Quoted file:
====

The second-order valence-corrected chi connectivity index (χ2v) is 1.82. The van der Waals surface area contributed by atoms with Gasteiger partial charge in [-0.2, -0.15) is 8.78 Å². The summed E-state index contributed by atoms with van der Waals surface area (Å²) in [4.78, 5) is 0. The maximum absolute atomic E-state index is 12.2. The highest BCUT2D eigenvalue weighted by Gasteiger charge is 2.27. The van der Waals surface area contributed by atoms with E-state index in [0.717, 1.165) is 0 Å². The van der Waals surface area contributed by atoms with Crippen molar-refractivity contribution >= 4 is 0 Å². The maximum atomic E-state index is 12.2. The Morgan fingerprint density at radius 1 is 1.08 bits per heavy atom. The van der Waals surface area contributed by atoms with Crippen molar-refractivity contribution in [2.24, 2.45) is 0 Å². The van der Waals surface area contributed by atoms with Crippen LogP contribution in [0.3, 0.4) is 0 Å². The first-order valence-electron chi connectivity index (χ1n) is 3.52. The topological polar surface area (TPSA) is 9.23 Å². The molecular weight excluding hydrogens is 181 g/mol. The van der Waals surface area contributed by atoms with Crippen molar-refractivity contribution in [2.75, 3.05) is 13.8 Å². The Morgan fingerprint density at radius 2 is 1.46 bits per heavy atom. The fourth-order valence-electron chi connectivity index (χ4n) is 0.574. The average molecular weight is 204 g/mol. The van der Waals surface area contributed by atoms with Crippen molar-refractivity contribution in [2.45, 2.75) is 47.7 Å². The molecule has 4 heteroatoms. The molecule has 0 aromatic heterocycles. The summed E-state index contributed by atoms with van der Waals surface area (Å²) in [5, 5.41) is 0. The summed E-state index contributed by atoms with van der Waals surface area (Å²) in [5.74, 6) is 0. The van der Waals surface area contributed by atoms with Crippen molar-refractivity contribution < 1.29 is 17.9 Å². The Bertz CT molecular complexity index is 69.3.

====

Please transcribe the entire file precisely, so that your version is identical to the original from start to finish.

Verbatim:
The second-order valence-corrected chi connectivity index (χ2v) is 1.82. The van der Waals surface area contributed by atoms with Gasteiger partial charge in [-0.2, -0.15) is 8.78 Å². The summed E-state index contributed by atoms with van der Waals surface area (Å²) in [4.78, 5) is 0. The maximum absolute atomic E-state index is 12.2. The highest BCUT2D eigenvalue weighted by Gasteiger charge is 2.27. The van der Waals surface area contributed by atoms with E-state index in [0.717, 1.165) is 0 Å². The van der Waals surface area contributed by atoms with Crippen molar-refractivity contribution >= 4 is 0 Å². The maximum atomic E-state index is 12.2. The Morgan fingerprint density at radius 1 is 1.08 bits per heavy atom. The van der Waals surface area contributed by atoms with Crippen molar-refractivity contribution in [2.24, 2.45) is 0 Å². The van der Waals surface area contributed by atoms with Crippen LogP contribution in [0.3, 0.4) is 0 Å². The first-order valence-electron chi connectivity index (χ1n) is 3.52. The topological polar surface area (TPSA) is 9.23 Å². The molecular weight excluding hydrogens is 181 g/mol. The van der Waals surface area contributed by atoms with Crippen molar-refractivity contribution in [2.75, 3.05) is 13.8 Å². The Morgan fingerprint density at radius 2 is 1.46 bits per heavy atom. The fourth-order valence-electron chi connectivity index (χ4n) is 0.574. The average molecular weight is 204 g/mol. The van der Waals surface area contributed by atoms with Crippen molar-refractivity contribution in [2.45, 2.75) is 47.7 Å². The molecule has 4 heteroatoms. The molecule has 0 aromatic heterocycles. The summed E-state index contributed by atoms with van der Waals surface area (Å²) in [5, 5.41) is 0. The summed E-state index contributed by atoms with van der Waals surface area (Å²) in [5.74, 6) is 0. The van der Waals surface area contributed by atoms with Crippen molar-refractivity contribution < 1.29 is 17.9 Å². The Bertz CT molecular complexity index is 69.3.